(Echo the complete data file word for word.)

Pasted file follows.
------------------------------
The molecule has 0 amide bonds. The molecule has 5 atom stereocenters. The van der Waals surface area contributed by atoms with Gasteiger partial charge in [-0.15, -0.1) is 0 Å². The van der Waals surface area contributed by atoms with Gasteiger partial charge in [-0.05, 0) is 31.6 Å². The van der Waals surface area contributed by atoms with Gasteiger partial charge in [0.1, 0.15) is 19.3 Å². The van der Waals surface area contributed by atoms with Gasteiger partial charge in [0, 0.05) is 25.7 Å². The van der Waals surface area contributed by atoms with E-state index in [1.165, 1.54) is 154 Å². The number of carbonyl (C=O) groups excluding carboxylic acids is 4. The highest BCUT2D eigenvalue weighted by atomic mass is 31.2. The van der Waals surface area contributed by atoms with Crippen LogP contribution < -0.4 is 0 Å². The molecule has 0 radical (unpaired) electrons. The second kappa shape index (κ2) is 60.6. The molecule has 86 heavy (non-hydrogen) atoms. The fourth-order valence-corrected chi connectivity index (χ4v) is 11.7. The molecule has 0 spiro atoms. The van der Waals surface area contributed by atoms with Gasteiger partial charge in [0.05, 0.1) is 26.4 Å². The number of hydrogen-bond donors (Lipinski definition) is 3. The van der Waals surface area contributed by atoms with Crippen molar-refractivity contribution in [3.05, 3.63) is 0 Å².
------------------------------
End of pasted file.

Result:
The molecule has 0 amide bonds. The molecule has 5 atom stereocenters. The van der Waals surface area contributed by atoms with Gasteiger partial charge in [-0.15, -0.1) is 0 Å². The van der Waals surface area contributed by atoms with Gasteiger partial charge in [-0.05, 0) is 31.6 Å². The van der Waals surface area contributed by atoms with Gasteiger partial charge in [0.1, 0.15) is 19.3 Å². The van der Waals surface area contributed by atoms with Gasteiger partial charge in [0, 0.05) is 25.7 Å². The van der Waals surface area contributed by atoms with E-state index in [1.165, 1.54) is 154 Å². The number of carbonyl (C=O) groups excluding carboxylic acids is 4. The highest BCUT2D eigenvalue weighted by atomic mass is 31.2. The van der Waals surface area contributed by atoms with Crippen LogP contribution < -0.4 is 0 Å². The molecule has 0 radical (unpaired) electrons. The second kappa shape index (κ2) is 60.6. The molecule has 86 heavy (non-hydrogen) atoms. The fourth-order valence-corrected chi connectivity index (χ4v) is 11.7. The molecule has 0 spiro atoms. The van der Waals surface area contributed by atoms with Gasteiger partial charge in [0.05, 0.1) is 26.4 Å². The number of hydrogen-bond donors (Lipinski definition) is 3. The van der Waals surface area contributed by atoms with Crippen molar-refractivity contribution in [3.05, 3.63) is 0 Å².